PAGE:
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To textbook or not to textbook? That is the grammar question.
In fact, I often explain to my students that the keys to a language are grammar and vocabulary: knowing the rules to make meaning and knowing the words to express meaning. Having a large vocabulary is of no avail if a learner cannot piece words together to make meaning; TADA, here enters grammar. As Ellis (2006, pg. 101) states, “Grammar has held and continues to hold a central place in language teaching.” So then how do we teach it effectively in English class?
Deductive grammar learning vs. inductive grammar learning
The method of teaching grammar has been a subject of debate for scholars (Ellis, 2006), and Hird (2015) wrote a wonderfully concise post analyzing whether grammar was best taught deductively or inductively. His piece is very relevant for our discussion here as we investigate if it is better to have a textbook driven grammar syllabus or if grammar is best taught by alternative methods. To answer this, we need to revisit two fundamental approaches to teaching grammar: a deductive vs. inductive approach.
Deductive grammar learning can be best described as learning the formal rules of grammar explicitly, focusing on form and accuracy, whereas learning grammar inductively is more concerned with learners “figuring out” the rules. As a teacher, you may be guided by a particular policy set by your administrator(s), or you may have more liberty to choose whichever approach you feel is most appropriate for your learners. In any case, it’s important to identify what the strengths and weaknesses are of each to determine which approach works best in your particular context.
Which grammar approach is the best way to learn English?
While coursebooks may include some variety of deductive and inductive grammar activities (Hird, 2015), the main role of a coursebook is to present rules, follow them up with examples, and provide practical activities, and thus they adopt a deductive approach by design. Deductive approaches are important because they provide much needed structure, especially for lower level learners, and serve as a reference to which students can turn back to anytime they need to remember what needs to be done for a particular grammatical structure. This is where coursebook driven syllabi are advantageous and provide a structured approach to learning important grammar rules. The problem is, they’re also limited. In my experience, sometimes simply plodding through the textbook presenting grammar rules just doesn’t work. A particular grammar structure, for example, may not exist in the students’ native language. In instances such as these, it may not be fitting to just stick to the textbook if it doesn’t allow space for students to explore the language first, before learning the rule. It might become a source of confusion (and therefore frustration!). What I tend to do when I believe a grammar structure might be difficult is I adopt an inductive approach and present the grammar in real-life, tangible contexts. From these examples, we help facilitate students’ discovery of the language structures and investigate what’s going on. The only problem with this is we can’t focus exclusively on inductive grammar approaches because they may not provide enough structure for students, especially when they are formally tested focusing on form and accuracy.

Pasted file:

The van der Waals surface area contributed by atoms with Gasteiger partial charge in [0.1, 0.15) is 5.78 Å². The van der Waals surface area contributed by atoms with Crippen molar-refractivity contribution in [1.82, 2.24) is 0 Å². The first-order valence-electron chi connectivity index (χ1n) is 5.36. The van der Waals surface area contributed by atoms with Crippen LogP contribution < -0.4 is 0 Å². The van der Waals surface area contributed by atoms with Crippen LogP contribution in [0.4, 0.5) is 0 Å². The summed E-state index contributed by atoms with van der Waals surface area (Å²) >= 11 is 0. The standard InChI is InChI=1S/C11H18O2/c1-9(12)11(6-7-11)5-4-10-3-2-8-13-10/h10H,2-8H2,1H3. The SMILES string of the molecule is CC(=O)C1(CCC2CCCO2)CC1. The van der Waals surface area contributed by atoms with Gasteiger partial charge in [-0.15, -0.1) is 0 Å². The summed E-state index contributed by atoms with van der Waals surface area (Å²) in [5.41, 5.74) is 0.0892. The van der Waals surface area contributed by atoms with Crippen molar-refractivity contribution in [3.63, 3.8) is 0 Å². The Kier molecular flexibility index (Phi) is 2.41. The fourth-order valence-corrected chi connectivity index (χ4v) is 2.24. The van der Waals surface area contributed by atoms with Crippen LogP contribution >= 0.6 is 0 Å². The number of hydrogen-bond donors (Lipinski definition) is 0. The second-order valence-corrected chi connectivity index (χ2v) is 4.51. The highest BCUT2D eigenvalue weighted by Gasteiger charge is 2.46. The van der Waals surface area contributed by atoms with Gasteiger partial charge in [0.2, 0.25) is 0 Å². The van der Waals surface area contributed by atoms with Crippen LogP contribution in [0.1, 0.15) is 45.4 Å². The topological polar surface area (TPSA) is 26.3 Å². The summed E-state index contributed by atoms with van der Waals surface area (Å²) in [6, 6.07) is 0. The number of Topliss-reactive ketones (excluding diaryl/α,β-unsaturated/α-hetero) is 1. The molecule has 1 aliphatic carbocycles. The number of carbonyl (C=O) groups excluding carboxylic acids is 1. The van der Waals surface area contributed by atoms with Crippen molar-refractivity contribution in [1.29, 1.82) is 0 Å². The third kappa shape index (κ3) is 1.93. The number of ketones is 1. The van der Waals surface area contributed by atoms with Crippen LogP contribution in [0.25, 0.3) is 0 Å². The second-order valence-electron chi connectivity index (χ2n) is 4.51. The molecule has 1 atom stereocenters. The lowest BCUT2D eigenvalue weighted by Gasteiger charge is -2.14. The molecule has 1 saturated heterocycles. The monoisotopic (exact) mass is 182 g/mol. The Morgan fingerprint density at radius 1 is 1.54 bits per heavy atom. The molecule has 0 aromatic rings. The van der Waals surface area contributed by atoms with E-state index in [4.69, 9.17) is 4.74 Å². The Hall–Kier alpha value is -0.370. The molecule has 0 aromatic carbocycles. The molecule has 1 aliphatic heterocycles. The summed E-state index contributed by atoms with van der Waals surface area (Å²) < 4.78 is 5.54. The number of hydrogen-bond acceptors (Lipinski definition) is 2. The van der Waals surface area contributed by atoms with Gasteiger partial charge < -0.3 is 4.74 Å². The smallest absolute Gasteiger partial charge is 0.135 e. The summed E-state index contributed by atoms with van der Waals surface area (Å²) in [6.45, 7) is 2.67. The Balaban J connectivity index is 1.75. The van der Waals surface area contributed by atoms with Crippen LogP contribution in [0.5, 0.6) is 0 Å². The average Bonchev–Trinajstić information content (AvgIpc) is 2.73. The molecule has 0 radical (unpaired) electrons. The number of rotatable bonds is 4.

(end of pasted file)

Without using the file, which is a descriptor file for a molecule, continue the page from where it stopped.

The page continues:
Moving outside the textbook
There is a lot of grammar knowledge that can be learned inductively, and there are tons of internet resources that teachers can use to “show” grammar in action. For example, if I’m teaching a grammar lesson on the present continuous (also called the present progressive), and the textbook doesn’t introduce the concept in a way that I think is digestible for my students, I might have them watch a short YouTube clip, perhaps of a busy airport. Activating students’ prior knowledge of traveling (assuming most of them have indeed traveled!), I’d then discuss what some of the people are doing in the clip. From that sequence of discussions, we would extract the grammar rules of present continuous and then return back to the textbook to review the formulation of the rules. So the textbook wouldn’t be totally disregarded but instead serve to reinforce what the students have learned inductively.
Final verdict: Are the textbook and grammar syllabus the end all be all? Should teachers completely do away with grammar textbooks? Not exactly. Should teachers follow textbooks to a T? Not always. First, grammar syllabi might be set by program administrators, which might not allow for too much flexibility. Therefore, a teacher should do his/her best to stick to what has been set and try to supplement or adapt accordingly. For contexts where teachers are afforded greater flexibility, then each teacher should evaluate how well the textbook serves the needs of the students. In cases where the textbook doesn’t serve those needs or presents grammar points in a way that isn’t entirely digestible, then I suggest utilizing alternative methods to introduce grammar in the class, and this is best done inductively.
Textbooks are set and fixed, but language (and to some extent grammar) is not. While there are a number of steadfast rules, language is dynamic and constantly changing as we evolve and develop new technologies. We should allow flexibility so that we can adapt accordingly.
Ellis, R. (2006). Current issues in the teaching of grammar: An SLA perspective. TESOL Quarterly, 40(1), 83-107.
Hird, J. (2015). Inductive and deductive grammar teaching: what is it, and does it work? English Language Teaching Global Blog. Oxford University Press. Retrieved August 10, 2018 from https://oupeltglobalblog.com/2015/04/24/inductive-and-deductive-grammar-teaching/#comments.